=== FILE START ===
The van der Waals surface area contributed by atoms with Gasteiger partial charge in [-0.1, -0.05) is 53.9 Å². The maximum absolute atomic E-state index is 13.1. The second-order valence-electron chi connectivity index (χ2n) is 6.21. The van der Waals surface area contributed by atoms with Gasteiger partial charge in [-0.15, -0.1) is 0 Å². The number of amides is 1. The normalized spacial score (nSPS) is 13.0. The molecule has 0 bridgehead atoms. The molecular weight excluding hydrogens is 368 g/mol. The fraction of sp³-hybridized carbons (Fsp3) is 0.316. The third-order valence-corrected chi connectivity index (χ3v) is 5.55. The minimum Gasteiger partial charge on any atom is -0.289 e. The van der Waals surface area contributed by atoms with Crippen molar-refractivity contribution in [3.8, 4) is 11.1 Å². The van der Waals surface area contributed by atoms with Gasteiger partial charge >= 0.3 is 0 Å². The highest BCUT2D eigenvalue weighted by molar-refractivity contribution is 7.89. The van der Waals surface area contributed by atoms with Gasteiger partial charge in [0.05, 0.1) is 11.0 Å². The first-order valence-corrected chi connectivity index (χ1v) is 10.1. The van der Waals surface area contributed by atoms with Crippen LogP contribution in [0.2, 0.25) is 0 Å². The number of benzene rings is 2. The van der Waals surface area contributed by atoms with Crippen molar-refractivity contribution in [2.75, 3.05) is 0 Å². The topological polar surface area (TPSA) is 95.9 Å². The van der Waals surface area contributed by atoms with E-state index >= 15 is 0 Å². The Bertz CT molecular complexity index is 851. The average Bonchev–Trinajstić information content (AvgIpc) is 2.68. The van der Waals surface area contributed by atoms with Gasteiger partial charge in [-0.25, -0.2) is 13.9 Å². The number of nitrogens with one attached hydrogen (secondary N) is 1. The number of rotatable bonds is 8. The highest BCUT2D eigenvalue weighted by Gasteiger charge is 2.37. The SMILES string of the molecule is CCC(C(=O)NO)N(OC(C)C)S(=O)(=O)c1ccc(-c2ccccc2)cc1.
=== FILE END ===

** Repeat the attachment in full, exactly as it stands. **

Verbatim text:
The van der Waals surface area contributed by atoms with Gasteiger partial charge in [-0.1, -0.05) is 53.9 Å². The maximum absolute atomic E-state index is 13.1. The second-order valence-electron chi connectivity index (χ2n) is 6.21. The van der Waals surface area contributed by atoms with Gasteiger partial charge in [-0.15, -0.1) is 0 Å². The number of amides is 1. The normalized spacial score (nSPS) is 13.0. The molecule has 0 bridgehead atoms. The molecular weight excluding hydrogens is 368 g/mol. The fraction of sp³-hybridized carbons (Fsp3) is 0.316. The third-order valence-corrected chi connectivity index (χ3v) is 5.55. The minimum Gasteiger partial charge on any atom is -0.289 e. The van der Waals surface area contributed by atoms with Crippen molar-refractivity contribution in [3.8, 4) is 11.1 Å². The van der Waals surface area contributed by atoms with Gasteiger partial charge >= 0.3 is 0 Å². The highest BCUT2D eigenvalue weighted by molar-refractivity contribution is 7.89. The van der Waals surface area contributed by atoms with Gasteiger partial charge in [0.05, 0.1) is 11.0 Å². The first-order valence-corrected chi connectivity index (χ1v) is 10.1. The van der Waals surface area contributed by atoms with Crippen LogP contribution in [0.2, 0.25) is 0 Å². The number of benzene rings is 2. The van der Waals surface area contributed by atoms with Crippen molar-refractivity contribution in [2.75, 3.05) is 0 Å². The topological polar surface area (TPSA) is 95.9 Å². The van der Waals surface area contributed by atoms with E-state index >= 15 is 0 Å². The Bertz CT molecular complexity index is 851. The average Bonchev–Trinajstić information content (AvgIpc) is 2.68. The van der Waals surface area contributed by atoms with Gasteiger partial charge in [-0.25, -0.2) is 13.9 Å². The number of nitrogens with one attached hydrogen (secondary N) is 1. The number of rotatable bonds is 8. The highest BCUT2D eigenvalue weighted by Gasteiger charge is 2.37. The SMILES string of the molecule is CCC(C(=O)NO)N(OC(C)C)S(=O)(=O)c1ccc(-c2ccccc2)cc1.